You can view, manage and delete your published documents in the Web Dashboard within InDesign. The Web Dashboard is where you go to track views, unique visitors, and average time spent by visitors. Over 1000 publications can be uploaded and existing documents can be updated and re published.
So surprise your clients with a new service and publish InDesign documents online!
Publish Online is a Technology Preview.
Not to be confused with “betas” (features or new products that are complete but not fully tested), Technology Previews are intentionally “unfinished.” In other words, the features are fully tested and supported, but we’re still perfecting their capabilities; “previewing” the technology gives Creative Cloud members the opportunity to trial the functionality and give feedback to the product teams—who use the information to further shape the development of the features. http://blogs.adobe.com/creativecloud/technology-previews-and-creative-clouds-future-features/
I’m happy to say that March has always proven to be a busy period for me. With the end of the financial tax year companies seem keen to spend some of what’s left of their budget on providing training to their staff. It’s great to see a company investing in their employees and ensuring their skills stay up-to-date, but it’s also very telling. This busy end of year implies some companies wait to see what money is ‘left over’ before organising training rather than making training a priority.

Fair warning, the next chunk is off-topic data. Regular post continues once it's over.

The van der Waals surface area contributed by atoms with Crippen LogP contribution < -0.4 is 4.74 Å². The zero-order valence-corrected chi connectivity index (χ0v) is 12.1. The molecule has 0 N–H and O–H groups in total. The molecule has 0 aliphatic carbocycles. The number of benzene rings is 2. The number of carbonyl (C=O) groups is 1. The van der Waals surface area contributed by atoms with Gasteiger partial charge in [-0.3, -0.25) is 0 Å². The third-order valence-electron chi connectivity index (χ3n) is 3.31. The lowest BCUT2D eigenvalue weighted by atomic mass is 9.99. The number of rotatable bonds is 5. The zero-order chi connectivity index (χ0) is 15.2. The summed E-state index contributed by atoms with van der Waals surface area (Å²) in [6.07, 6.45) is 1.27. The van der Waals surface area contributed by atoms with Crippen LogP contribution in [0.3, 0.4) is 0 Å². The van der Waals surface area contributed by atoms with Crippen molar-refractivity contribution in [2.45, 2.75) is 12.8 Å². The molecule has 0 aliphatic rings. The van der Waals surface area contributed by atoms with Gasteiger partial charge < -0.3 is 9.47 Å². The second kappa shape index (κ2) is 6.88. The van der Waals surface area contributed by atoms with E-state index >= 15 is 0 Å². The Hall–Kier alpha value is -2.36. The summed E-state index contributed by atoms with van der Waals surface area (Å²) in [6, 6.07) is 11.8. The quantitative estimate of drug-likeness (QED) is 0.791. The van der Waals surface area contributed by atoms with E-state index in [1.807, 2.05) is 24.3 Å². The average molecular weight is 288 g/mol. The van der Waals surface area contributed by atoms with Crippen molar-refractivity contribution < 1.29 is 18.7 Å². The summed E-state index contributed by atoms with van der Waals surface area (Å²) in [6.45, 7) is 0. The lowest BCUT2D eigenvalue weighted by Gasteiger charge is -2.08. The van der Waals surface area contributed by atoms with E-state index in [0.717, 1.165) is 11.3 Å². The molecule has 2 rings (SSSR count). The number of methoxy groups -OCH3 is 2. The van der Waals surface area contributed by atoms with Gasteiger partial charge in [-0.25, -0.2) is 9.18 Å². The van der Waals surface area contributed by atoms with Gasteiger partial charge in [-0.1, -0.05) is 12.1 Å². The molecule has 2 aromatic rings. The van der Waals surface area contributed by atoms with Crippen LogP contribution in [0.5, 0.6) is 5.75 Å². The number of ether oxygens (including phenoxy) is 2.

Every time I deliver a training session the general feedback from the learner is one of enthusiasm. Having gained new skills, delegates are keen to get started utilising this new knowledge and approach their next project in a way that will streamline their workflow and get the job done more efficiently. Using best practices they are confident they will be delivering a more accurate piece of work and within a quicker than before timeframe. So with that said, why would you wait until next year before reaping the benefits of getting your employees trained properly? Rather than seeing if you can afford to spend money on training, decide this year to invest in training.
Adobe InDesign training delivered by Adobe Certified Instructors
I was among the many many people who were disappointed when Adobe decided Single Edition DPS subscriptions were to be a thing of the past. All those apps I’d intended to make were never going to see the light of day. My vegetarian cookbook where every recipe only needs 4 ingredients, dedicated to everyone who asks “What do you eat?” on hearing you’re vegetarian.